Fieldcraft knife after butchering a whitetail.
I used the Fieldcraft to butcher a whitetail and put it away without cleaning it up fully.

Practical use of the Fieldcraft

I found that the heft of the Fieldcraft gives it much more cutting power than most of my other pocket knives. It has heft and powers through cuts. The jimping on the back of the blade gives more room to add leverage, too.

The blade isn’t fast to deploy, though. This isn’t one you’ll flick open with a snap. Out of the box, the Fieldcraft was almost like opening an old Buck 110—not easy with just one hand.

Closing the knife is reliably easy, even one-handed. The liner lock is super solid, yet disengages easily.

pocket clip on the Fieldcraft folding pocket knife
If you want a leather belt holster, the Fieldcraft comes with one. I still can’t bring myself to wear a pocketknife on my belt. This clip does the trick nicely.

What is a modified Scandi-grind?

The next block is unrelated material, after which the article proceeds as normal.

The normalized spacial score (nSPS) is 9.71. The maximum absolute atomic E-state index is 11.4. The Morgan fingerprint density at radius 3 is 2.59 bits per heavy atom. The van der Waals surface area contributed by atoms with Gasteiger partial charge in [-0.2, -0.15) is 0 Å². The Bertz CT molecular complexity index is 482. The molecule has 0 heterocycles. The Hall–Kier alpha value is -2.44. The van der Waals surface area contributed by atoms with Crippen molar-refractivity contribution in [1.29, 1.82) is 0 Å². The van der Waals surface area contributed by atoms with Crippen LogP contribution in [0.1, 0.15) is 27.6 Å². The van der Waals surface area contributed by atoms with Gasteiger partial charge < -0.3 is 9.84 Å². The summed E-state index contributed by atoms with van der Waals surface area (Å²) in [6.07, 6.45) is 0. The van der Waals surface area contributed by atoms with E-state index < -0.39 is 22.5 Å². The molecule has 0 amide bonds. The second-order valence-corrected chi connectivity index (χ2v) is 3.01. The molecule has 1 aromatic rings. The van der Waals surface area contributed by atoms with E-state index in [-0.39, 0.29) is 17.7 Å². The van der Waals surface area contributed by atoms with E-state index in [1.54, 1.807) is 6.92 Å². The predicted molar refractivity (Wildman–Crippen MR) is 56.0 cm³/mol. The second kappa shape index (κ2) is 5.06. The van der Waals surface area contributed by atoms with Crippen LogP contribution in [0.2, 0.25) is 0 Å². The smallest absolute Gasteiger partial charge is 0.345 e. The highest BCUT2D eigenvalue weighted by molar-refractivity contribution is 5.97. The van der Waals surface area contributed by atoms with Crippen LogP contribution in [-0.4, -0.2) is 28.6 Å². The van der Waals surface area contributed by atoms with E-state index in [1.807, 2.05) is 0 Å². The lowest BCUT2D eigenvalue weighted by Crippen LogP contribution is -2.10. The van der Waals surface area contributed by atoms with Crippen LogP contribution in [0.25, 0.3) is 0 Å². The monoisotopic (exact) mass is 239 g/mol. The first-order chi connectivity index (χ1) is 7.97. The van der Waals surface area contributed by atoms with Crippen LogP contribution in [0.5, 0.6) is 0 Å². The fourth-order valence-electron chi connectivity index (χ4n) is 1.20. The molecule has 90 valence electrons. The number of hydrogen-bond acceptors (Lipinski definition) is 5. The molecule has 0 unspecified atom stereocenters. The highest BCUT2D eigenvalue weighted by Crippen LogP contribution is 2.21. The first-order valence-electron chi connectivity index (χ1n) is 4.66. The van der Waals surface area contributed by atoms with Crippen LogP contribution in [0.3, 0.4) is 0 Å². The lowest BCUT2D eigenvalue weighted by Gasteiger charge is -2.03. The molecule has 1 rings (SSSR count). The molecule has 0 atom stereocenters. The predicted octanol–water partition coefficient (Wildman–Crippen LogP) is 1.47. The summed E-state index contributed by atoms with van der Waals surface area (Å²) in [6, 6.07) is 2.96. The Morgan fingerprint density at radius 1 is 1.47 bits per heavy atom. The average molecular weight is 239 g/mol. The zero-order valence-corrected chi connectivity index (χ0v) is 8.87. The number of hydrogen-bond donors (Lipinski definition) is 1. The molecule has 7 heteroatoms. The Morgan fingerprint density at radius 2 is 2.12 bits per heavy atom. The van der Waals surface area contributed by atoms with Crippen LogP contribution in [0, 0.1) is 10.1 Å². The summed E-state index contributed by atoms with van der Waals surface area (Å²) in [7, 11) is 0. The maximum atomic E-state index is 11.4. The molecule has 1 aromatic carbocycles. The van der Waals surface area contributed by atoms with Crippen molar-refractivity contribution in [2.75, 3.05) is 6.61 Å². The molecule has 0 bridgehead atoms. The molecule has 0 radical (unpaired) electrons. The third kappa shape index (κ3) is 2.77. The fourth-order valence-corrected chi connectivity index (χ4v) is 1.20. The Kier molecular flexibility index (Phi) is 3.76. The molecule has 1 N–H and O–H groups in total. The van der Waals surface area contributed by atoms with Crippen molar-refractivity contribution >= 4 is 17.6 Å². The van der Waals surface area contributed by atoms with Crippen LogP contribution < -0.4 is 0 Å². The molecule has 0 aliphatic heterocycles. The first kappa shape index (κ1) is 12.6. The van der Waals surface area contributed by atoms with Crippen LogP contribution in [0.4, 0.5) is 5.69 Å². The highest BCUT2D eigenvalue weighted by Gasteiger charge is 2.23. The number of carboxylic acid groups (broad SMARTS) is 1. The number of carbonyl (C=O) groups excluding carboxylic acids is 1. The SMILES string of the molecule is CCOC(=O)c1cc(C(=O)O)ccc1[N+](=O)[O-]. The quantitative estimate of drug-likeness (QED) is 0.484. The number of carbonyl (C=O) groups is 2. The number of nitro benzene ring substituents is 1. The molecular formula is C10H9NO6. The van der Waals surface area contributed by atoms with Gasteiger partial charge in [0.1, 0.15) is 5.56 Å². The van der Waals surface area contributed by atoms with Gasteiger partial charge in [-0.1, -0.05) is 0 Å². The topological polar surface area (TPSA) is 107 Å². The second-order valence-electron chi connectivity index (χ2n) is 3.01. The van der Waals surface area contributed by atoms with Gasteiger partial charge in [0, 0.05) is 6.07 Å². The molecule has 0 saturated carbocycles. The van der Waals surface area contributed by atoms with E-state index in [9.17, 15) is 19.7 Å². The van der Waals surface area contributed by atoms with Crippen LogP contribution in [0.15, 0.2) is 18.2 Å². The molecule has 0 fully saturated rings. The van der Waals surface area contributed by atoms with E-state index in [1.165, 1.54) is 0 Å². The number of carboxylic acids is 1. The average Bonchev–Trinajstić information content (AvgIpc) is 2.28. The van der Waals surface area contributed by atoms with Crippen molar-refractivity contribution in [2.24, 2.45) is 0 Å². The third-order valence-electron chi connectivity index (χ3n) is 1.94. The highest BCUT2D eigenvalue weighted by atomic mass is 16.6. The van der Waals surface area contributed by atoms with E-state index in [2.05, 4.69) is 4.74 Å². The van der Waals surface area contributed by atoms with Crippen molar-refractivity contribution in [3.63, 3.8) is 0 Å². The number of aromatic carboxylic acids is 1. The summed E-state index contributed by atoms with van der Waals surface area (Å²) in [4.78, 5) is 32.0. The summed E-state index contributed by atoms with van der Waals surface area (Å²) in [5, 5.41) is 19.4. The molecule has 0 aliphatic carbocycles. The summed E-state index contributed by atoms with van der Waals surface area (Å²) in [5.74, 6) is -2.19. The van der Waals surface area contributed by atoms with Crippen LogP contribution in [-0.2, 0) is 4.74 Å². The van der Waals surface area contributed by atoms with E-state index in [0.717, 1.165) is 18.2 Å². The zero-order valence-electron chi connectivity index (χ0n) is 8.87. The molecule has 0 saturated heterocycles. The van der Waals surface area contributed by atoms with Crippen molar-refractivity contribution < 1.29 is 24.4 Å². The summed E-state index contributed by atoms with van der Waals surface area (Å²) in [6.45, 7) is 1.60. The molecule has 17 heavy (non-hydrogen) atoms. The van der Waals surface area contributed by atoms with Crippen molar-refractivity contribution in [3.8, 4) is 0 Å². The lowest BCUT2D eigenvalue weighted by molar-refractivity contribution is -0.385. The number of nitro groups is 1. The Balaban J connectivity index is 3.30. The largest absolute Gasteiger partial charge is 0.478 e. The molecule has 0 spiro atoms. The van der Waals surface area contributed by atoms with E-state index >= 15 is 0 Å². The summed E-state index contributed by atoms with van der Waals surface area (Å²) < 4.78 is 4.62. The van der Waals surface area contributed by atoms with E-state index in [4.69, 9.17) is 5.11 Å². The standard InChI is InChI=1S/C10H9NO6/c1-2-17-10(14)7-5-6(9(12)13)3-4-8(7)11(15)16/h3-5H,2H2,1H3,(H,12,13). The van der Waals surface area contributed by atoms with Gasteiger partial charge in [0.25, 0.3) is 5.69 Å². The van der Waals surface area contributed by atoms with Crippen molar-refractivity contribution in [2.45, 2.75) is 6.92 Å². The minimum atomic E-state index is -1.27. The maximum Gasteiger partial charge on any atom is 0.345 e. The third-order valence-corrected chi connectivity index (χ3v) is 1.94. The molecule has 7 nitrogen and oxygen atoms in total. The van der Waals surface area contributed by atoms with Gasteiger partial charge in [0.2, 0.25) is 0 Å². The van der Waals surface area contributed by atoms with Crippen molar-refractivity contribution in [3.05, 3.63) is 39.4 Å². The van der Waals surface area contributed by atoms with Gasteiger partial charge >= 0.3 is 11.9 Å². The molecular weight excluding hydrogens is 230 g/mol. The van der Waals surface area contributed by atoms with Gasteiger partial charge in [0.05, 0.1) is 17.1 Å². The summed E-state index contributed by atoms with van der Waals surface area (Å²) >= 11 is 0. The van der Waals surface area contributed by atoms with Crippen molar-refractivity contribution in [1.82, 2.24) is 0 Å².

A Scandinavian grind is hard to explain to a knife novice. Almost all knives made now have a double bevel. The big one—the visible reduction of stock on the side (in the case of some Japanese blade shapes) or sides is there to reduce mass, weight, and—sometimes—resistance.

The actual cutting edge of the blade is much finer, and usually at a steeper angle. A Scandi-grind takes the primary bevel as the final angle of the cutting edge and extends the primary bevel all the way to the cutting edge. In this way, it is something like a chisel grind.

To sharpen a traditional double-bevel knife, you have to hold 99% of the knife off of the sharpening stone. Only the cutting edge touches. This makes sharpening a bit of an art form.